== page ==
Gaden Choling — one of the oldest Tibetan Buddhist centres in Canada — celebrates its 30th year with three not-to-be-missed weeks of celebrations and teachings.
Toronto, Canada (PRWEB) March 25, 2015
When Tibetan Buddhism first migrated to North America, brought by learned exiles from Tibet, it seemed exotic, yet strangely unapproachable. Today, Tibetan Buddhist centres are found in nearly all urban and many rural communities.
This week, Buddha Weekly profiles Gaden Choling Tibetan Buddhist Meditation Centre in Toronto and spiritual director Venerable Zasep Tulku Rinpoche, celebrating 30 years in Canada. In Buddha Weekly's ongoing series on meditation techniques, the online magazine also compares visualization to midfulness and asks the question, "Which meditation is right for your Buddhist practice?" with a special focus on Tibetan Buddhism.
"30 Years of Gaden Choling Tibetan Buddhist Centre: Celebrating a Legacy That Brought Canada Teachings from Kyabje Zong Rinpoche, Tara Tulku Rinpoche and Zasep Tulku Rinpoche"
Gaden Choling — one of the oldest Tibetan Buddhist centres in Canada — celebrates its 30th year with three weeks of celebrations and teachings. The three week series of events and teachings honors a three-decade history of teachings in Tibetan Buddhism. “Join us as we mark 30 years since Gaden Choling’s founding,” invites the event poster. “It is one of the oldest Tibetan Buddhist centres in Canada and has been a source of refuge for many practitioners of Buddha Dharma over the years. Many notable spiritual teachers, such as Kyabje Zong Rinpoche, Tara Tulku Rinpoche and HH Khalkha Jetsun Dhampa Rinpoche have given many amazing holy teachings and initiations at Gaden Choling.”
The anniversary festivity begins at 11am on March 28th, at the Gaden Choling Mahayana Buddhist Meditation Centre, 612 Markham Street Toronto. The multi-faceted anniversary event will include a variety of celebrations: Chod melodies, chanting sessions, sacred Newari dancing, a Tibetan-style bazaar, traditional Tibetan food, and a movie featuring spiritual director Zasep Tulku Rinpoche.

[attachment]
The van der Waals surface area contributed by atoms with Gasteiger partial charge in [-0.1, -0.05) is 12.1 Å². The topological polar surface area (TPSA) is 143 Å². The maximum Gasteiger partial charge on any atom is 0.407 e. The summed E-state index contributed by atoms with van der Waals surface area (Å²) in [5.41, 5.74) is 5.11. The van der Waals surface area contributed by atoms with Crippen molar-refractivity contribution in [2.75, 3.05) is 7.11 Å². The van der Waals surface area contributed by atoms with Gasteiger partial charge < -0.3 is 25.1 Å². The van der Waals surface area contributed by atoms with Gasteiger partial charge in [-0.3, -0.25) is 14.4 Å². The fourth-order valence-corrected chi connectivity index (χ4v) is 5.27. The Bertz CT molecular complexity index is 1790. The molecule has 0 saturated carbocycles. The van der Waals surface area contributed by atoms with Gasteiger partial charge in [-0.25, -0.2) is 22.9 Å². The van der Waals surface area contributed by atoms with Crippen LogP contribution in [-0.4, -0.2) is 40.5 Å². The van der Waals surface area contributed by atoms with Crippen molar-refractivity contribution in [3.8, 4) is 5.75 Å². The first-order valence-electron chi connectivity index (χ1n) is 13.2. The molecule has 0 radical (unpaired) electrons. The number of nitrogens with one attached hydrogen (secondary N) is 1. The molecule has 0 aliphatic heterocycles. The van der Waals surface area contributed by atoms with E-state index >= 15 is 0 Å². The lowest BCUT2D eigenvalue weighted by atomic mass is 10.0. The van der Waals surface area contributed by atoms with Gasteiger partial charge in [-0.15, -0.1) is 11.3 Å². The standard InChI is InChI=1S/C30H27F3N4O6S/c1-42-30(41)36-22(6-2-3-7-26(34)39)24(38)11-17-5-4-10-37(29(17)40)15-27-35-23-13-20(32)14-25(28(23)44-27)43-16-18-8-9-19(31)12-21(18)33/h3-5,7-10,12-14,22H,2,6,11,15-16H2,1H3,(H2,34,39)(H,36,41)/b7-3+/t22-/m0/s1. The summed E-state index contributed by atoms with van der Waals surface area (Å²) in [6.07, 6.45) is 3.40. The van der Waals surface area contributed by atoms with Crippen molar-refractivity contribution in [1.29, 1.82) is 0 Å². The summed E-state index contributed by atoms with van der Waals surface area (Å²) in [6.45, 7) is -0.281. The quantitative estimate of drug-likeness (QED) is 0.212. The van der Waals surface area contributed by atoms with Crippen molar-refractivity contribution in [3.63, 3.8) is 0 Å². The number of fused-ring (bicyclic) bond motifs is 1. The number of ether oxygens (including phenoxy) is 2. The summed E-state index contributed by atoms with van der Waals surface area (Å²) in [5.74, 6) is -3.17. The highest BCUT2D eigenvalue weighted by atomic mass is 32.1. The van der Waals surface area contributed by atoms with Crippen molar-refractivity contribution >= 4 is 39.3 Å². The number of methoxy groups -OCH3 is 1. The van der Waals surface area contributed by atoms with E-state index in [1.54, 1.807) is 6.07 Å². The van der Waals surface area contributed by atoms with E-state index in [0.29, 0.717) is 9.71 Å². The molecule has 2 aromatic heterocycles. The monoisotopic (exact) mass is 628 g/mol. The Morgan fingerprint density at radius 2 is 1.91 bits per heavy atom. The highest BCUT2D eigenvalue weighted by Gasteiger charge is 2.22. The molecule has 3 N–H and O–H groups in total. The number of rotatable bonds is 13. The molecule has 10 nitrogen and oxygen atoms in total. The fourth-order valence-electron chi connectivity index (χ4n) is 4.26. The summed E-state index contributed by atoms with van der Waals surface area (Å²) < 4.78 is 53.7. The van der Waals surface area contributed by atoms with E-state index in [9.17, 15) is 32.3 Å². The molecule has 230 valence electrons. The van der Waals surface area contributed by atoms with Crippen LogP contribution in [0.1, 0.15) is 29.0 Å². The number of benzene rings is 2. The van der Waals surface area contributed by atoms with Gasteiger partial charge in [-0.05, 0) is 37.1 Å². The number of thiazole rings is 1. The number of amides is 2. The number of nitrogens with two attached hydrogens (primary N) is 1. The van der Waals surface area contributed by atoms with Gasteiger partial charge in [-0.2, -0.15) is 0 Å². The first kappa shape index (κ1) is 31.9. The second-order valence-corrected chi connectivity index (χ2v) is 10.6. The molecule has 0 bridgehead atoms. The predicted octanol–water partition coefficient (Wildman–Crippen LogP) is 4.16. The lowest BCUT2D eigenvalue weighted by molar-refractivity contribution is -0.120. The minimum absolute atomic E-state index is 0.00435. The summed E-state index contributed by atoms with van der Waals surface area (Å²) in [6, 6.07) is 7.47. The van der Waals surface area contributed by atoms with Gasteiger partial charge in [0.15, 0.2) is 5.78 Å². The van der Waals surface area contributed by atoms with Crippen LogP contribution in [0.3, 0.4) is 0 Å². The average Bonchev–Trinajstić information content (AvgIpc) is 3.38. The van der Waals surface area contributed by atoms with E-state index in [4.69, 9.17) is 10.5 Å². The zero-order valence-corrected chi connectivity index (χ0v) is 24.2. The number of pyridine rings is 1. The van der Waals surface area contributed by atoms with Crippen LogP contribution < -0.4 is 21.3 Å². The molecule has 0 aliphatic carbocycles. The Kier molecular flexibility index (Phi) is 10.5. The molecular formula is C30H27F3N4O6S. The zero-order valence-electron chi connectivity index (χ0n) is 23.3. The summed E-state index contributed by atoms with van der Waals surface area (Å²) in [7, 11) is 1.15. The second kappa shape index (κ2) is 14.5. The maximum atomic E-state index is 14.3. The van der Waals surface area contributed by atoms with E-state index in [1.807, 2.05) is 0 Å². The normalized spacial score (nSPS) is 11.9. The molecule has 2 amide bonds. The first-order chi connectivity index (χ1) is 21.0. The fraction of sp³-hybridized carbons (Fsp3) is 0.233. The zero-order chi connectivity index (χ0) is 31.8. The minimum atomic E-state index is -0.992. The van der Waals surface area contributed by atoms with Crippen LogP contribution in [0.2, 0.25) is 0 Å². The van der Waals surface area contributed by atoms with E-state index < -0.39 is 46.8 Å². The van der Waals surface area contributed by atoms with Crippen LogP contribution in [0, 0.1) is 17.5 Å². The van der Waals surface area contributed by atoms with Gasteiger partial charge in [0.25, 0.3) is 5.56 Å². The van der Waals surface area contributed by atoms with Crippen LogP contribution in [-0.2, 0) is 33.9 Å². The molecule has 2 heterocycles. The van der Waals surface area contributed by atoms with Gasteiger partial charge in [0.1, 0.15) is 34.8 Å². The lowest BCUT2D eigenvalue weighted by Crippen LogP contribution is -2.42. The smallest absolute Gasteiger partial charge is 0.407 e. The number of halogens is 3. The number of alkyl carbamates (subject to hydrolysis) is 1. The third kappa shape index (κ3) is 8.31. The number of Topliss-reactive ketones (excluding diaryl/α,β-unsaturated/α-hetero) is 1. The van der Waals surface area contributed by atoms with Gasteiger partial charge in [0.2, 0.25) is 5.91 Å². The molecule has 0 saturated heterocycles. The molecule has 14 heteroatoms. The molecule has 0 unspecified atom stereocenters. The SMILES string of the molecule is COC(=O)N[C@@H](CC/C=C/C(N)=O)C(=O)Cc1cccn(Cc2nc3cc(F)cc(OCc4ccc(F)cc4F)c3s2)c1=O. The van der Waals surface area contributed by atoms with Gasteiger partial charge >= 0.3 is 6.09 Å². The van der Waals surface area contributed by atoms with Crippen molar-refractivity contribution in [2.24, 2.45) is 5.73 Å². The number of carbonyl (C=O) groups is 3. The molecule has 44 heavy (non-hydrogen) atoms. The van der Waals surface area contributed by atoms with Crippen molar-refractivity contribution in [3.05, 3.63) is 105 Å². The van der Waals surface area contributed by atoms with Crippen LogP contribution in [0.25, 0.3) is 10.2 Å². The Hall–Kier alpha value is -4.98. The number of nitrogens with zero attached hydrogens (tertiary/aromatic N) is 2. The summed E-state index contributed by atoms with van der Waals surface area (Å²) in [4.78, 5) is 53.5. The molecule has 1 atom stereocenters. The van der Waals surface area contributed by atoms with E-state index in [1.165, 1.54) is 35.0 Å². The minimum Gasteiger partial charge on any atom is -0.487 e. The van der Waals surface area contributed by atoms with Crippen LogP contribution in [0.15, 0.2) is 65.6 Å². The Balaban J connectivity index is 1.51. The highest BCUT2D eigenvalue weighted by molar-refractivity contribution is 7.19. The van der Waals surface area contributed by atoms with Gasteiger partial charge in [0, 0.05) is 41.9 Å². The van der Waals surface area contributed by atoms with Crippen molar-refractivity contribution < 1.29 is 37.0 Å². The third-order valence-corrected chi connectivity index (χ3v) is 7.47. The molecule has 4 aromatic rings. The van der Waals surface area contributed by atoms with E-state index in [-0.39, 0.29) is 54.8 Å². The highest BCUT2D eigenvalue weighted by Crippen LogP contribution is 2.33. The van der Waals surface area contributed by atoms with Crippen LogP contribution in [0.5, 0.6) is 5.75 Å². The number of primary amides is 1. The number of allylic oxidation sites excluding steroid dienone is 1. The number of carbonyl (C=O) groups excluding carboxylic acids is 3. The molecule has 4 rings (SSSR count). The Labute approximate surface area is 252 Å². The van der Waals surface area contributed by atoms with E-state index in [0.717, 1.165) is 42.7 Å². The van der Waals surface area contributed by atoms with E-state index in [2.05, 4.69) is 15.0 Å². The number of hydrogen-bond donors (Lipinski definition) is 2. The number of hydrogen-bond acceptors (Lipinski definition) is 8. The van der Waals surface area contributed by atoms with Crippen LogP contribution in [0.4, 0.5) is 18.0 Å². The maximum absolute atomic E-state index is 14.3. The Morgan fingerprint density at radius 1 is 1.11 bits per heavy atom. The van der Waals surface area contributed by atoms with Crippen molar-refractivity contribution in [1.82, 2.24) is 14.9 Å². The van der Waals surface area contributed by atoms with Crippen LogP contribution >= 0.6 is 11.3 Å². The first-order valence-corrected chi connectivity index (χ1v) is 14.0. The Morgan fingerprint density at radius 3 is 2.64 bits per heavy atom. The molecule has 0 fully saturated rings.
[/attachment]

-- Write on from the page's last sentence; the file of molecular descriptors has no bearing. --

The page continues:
Other events include a weekend Tibetan Buddhism Mahamudra teaching and practice, and teachings in Samatha meditation, Phowa and Chod for healing, and initiations for students in White Manjushri (Buddha of Wisdom) and Chenrezig (Buddha of Compassion.) For details, visit Buddha Weekly>>
"Feature Biography: Venerable Zasep Tulku Rinpoche: A big smile, easy humor, unforgettable teachings."
Rinpoche’s life has been eventful: teachings from a long line of teachers, exile from Tibet on foot, and then travels to many countries around the world to deliver teachings in Tibetan Buddhism. Reborn and recognized as the thirteeth incarnation of Zasep Tulku, Rinpoche’s well-known teaching abilities were refined over decades of adventures and teachings.
Rinpoche escaped the Chinese invasion by walking at night across the mountains between Lhasa and Penpo. After exile, Zasep Tulku continued his studies and received many initiations over the following years, reinforced by numerous extensive retreats. In 1961, he again met his teacher, His Holiness Yongzin Trijang Dorje Chang. Read about Zasep Tulku RInpoche on Buddha Weekly>>
"Visualization Activates the Mind; Mindfulness Stills the Mind—Comparing meditation Styles"
Many Buddhists — and non-Buddhists — practice mindfulness to still the mind. In Buddhist practice, this stilling of the “monkey mind” has many advantages, and can help meditators glimpse reality as it truly is — the wisdom path to eventual enlightenment.
Other Buddhists — and non-Buddhists — practice forms of visualization. Deity visualization in Vajrayana Buddhism is a powerful practice that imagines “ourselves as we would like to be, as an enlightened being, and this enables us to actualize that state much more quickly,” according to Geshe Tashi Tsering. Read more about meditation on Buddha Weekly>>
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